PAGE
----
PARIS — Another French fashion house has come under American ownership.
Emanuel Ungaro said Thursday that Gruppo Ferragamo signed an agreement to sell 100 percent of the company to San Francisco-based high-tech entrepreneur Asim Abdullah.
Terms of the deal were not disclosed, but Abdullah, while new to the fashion industry, plans to swiftly put his imprint on a brand synonymous with feminine opulence and the color fuchsia. Ungaro president and chief executive officer Paolo Di Spirt, who will continue in his role, said Abdullah is prepared to invest in the company and even relaunch the couture, possibly with a new designer.
“It’s a good solution for the Ferragamos, and it’s a good solution for the management and the employees,” Di Spirt said. “We are all very excited here.”
Di Spirt declined to discuss the purchase price, but scoffed at Italian press reports that pegged it at a symbolic euro. He said the Ferragamos, who will continue to hold the Ungaro licenses for leather goods and fragrances, chose Abdullah over other suitors because of the financial commitments he was willing to make to the brand.
One source estimated the deal would be worth $5 million to $10 million for the fashion and fragrance businesses. The level of debt is believed to be in the range of $25 million.
Salvatore Ferragamo bought Ungaro in 1996 when the brand, especially the Emanuel/Emanuel Ungaro bridge collection, was riding high. In 1997, designer Giambattista Valli was hired to work aside the couturier. He was named creative director in 1998 and took the reins from Ungaro in 2001.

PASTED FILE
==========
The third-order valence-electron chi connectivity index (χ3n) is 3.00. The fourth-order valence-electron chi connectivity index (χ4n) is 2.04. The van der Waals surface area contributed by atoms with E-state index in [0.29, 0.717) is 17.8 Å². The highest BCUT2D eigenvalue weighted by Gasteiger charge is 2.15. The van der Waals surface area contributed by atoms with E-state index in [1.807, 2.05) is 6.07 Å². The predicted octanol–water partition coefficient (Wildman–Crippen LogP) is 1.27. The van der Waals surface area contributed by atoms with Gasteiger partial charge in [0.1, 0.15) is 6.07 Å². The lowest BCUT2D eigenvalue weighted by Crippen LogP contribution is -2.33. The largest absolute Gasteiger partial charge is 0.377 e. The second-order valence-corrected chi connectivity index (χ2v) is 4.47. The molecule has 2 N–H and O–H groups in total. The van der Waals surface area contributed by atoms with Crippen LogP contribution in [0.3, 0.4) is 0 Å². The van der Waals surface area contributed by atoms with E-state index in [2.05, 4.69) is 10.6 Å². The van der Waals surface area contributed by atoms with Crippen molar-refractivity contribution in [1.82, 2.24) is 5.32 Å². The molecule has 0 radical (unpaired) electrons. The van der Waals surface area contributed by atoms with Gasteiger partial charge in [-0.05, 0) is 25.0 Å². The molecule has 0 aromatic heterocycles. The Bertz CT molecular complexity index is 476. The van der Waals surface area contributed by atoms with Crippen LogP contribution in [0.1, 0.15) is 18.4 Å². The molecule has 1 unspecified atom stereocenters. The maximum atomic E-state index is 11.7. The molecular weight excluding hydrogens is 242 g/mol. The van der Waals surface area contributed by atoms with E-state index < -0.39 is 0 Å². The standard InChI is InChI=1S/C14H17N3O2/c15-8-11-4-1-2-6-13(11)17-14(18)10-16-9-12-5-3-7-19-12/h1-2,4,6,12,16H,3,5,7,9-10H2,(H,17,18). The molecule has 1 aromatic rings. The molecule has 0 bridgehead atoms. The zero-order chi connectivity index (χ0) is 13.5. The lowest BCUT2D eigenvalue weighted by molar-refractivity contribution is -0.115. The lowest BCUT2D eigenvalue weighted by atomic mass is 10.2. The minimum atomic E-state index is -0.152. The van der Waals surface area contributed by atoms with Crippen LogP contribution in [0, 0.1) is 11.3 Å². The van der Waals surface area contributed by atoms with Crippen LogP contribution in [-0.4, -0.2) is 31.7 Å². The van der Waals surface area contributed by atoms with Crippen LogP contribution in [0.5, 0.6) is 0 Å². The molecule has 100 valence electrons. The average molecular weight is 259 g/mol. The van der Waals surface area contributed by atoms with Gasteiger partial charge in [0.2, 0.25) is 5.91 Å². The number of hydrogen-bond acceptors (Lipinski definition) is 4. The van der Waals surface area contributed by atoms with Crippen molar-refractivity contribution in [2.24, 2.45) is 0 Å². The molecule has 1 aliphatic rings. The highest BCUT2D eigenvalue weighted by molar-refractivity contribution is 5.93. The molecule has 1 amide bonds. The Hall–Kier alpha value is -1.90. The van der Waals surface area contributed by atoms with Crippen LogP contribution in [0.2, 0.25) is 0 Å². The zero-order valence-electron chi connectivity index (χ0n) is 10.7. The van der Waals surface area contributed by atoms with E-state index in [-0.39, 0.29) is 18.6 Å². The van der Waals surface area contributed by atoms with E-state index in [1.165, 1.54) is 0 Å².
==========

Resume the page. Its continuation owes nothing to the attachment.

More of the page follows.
Although Valli ultimately became a darling of the press, the road to rejuvenation has not been an easy one for the house. In 2003, Di Spirt was named ceo with an intent to relaunch the brand and focus on its core women’s and men’s ready-to-wear and accessories businesses, while also identifying strategic partners for production, distribution and licensing. Di Spirt replaced Valli with Moschino alum Vincent Darré, who has presented two rtw collections for the house.
Di Spirt said on Thursday that the house would stage its next rtw show in March, but not necessarily with Darré. “Obviously, we’ve had hiccups,” Di Spirt said, referring to poor reviews for Darré’s debut collection. “We are looking at possible candidates and alternatives. We hope to work very much on the product.”
This story first appeared in the November 4, 2005 issue of WWD. Subscribe Today.
And even though Ungaro himself left the couture runway behind in 2004, the house maintained its atelier of 20 workers to serve a private clientele.
The transaction comes nine months after Florida-based travel-retail firm Falic Group purchased Christian Lacroix from LVMH Moët Hennessy Louis Vuitton.
Born in Pakistan, Abdullah, 42, was raised in the U.S. and made his fortune as one of the founders of high-tech giant Commerce One, Di Spirt said. Most recently, he was co-founder and ceo of VEO Systems. Described as having a passion for luxury goods and fashion, Abdullah purchased Ungaro via Aimz, his personal investment vehicle.
“Emanuel Ungaro has a rich history and great brand awareness,” Abdullah said in a statement. “I am convinced that there’s plenty of space to grow the brand in terms of prestige and markets.”
Leonardo Ferragamo, an adviser to Ferragamo Finanziaria, which handles the group’s diversified operations, said, “We feel that Abdullah has the competence, the credibility and the determination” to invest in “and the lead the company to success.”